I can tell you my reaction from both sides of the experience. I was always surprised and perplexed when my supervisee reacted so strongly to their appraisal. They were focused on the review of every error made. They did not seem to remember as well my heavy emphasis on the positive accomplishments and efforts towards improvement. More recently, I was surprised at how gutted I felt when I experienced the supervisee side of this standard practice.

I also recall with much appreciation where supervisors briefly touched on the challenges of the past year, but focused most of the hour on accomplishments, improvements, goals for the next year, the benefits to the clients and how important those efforts were to the organization as a whole. Was this fair, objective, review of measurable goals? No. But it was still an honest appraisal and highly motivating of hard work and loyalty.

We are not rational beings. An objective process is perceived as cold and harsh, regardless of how we dress it up. Supervision is as much a relationship skill as therapy, but not the same process. It is impossible to forget that a manager has more power than a staff member in supervision. But I wonder if stepping beyond the superficiality of professionalism, may make the PE more likely motivating. That’s why I’m searching for a new a humanistic, TIC-informed paradigm for supervision and management.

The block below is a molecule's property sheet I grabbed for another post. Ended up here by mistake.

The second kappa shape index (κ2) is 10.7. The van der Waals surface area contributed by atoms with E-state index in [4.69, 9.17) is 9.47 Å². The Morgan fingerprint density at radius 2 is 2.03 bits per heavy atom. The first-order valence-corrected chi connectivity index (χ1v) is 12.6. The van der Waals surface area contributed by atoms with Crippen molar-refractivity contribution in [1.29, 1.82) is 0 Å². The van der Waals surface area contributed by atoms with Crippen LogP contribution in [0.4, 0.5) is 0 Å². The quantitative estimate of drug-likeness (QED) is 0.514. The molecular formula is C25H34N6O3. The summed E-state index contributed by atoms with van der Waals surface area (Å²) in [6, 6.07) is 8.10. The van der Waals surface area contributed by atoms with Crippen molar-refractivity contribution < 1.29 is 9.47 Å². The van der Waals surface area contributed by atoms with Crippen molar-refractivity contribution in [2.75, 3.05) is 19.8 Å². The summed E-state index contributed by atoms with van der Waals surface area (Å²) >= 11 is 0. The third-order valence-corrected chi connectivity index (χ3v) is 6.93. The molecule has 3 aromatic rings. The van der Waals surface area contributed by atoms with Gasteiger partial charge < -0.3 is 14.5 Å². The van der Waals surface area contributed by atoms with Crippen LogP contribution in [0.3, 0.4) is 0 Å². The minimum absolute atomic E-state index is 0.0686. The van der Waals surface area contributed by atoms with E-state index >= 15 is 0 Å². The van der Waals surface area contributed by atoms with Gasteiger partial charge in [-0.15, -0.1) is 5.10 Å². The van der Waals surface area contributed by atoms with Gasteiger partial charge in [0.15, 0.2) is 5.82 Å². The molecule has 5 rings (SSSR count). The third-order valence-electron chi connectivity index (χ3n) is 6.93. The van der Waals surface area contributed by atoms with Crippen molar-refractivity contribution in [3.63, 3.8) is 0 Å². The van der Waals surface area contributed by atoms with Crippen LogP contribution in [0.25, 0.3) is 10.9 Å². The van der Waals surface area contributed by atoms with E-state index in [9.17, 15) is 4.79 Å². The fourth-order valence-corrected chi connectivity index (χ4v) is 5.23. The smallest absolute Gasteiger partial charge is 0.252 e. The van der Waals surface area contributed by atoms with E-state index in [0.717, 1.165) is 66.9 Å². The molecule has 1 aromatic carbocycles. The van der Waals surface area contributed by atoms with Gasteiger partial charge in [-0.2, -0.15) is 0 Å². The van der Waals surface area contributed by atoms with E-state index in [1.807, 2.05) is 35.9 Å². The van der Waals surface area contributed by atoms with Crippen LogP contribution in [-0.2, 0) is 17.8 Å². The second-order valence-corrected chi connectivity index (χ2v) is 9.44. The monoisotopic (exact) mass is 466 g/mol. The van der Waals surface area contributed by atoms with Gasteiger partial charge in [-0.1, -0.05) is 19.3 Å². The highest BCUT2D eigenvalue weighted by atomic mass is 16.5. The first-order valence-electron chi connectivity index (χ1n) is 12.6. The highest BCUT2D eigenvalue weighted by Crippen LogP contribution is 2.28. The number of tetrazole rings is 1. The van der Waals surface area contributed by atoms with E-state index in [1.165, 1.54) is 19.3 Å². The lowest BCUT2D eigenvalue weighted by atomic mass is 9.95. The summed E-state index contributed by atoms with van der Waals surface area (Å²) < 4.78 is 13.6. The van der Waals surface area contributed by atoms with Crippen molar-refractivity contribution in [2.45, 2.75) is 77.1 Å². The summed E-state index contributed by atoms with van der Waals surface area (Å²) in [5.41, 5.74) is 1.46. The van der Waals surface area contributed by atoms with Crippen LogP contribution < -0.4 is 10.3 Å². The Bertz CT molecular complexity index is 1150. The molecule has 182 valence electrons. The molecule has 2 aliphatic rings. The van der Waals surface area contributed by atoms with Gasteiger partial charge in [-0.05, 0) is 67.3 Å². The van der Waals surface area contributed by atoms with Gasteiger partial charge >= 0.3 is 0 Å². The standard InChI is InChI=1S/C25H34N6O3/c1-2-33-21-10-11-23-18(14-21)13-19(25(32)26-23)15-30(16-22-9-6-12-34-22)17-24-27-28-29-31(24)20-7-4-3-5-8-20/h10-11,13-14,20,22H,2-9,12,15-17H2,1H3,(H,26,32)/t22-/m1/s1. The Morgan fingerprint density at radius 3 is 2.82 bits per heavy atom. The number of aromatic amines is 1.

PEs are not going away, but they need serious revision. What alternatives do we have?

360 Degree Performance Evaluations

360 Degree Feedback appears in several articles on the web, and is sold by consultation agencies as a way to change performance evaluations. I didn’t find any effectiveness research about this approach in my cursory search. It’s described as a system or process in which employees receive confidential, anonymous feedback from the people who work around them. This typically includes the employee’s manager, peers, and direct reports. In terms of building a cohesive team however, it’s weakness is in the principle of anonymous feedback. Imagine getting feedback from one of your colleagues that is critical and you believe unfair or biased, but you have no idea where it came from. Oher than protesting, you will have nothing you can do about it. And because details are withheld to protect the informant, you have insufficient detail to address the problem. How safe would you feel? Such a system could lead to a dangerous undermining of the team atmosphere and cohesiveness.

Participatory Performance Evaluation

Roberts (2003) describes performance appraisal is a controversial management tool. He advocates that genuine performance appraisal participation he believes will mitigate many of the problems with traditional performance appraisals while providing a more “humane” and “ethical” HR tool. The participatory appraisal process empowers the employee to take charge of the process, adding the employee and coworkers voice, and generating an atmosphere of cooperation and employee support, effectively enhancing team function. Roberts envisions participation process beginning with a joint management/employee development of performance standards, rating form, employee self-appraisal, and co-worker participation in the interview process. The effectiveness of participation is moderated by two key processes, the amount of quality information in the PE and the goalsetting which focuses attention on the future. Roberts reviews the literature between 1960s and 1990s and concludes that employee participation in the interview is associated with a variety of desirable appraisal related outcomes including appraisal system fairness, appraisal satisfaction, supervisory support, satisfaction of supervisors, appraisal system acceptance, and greater employee acceptance of feedback.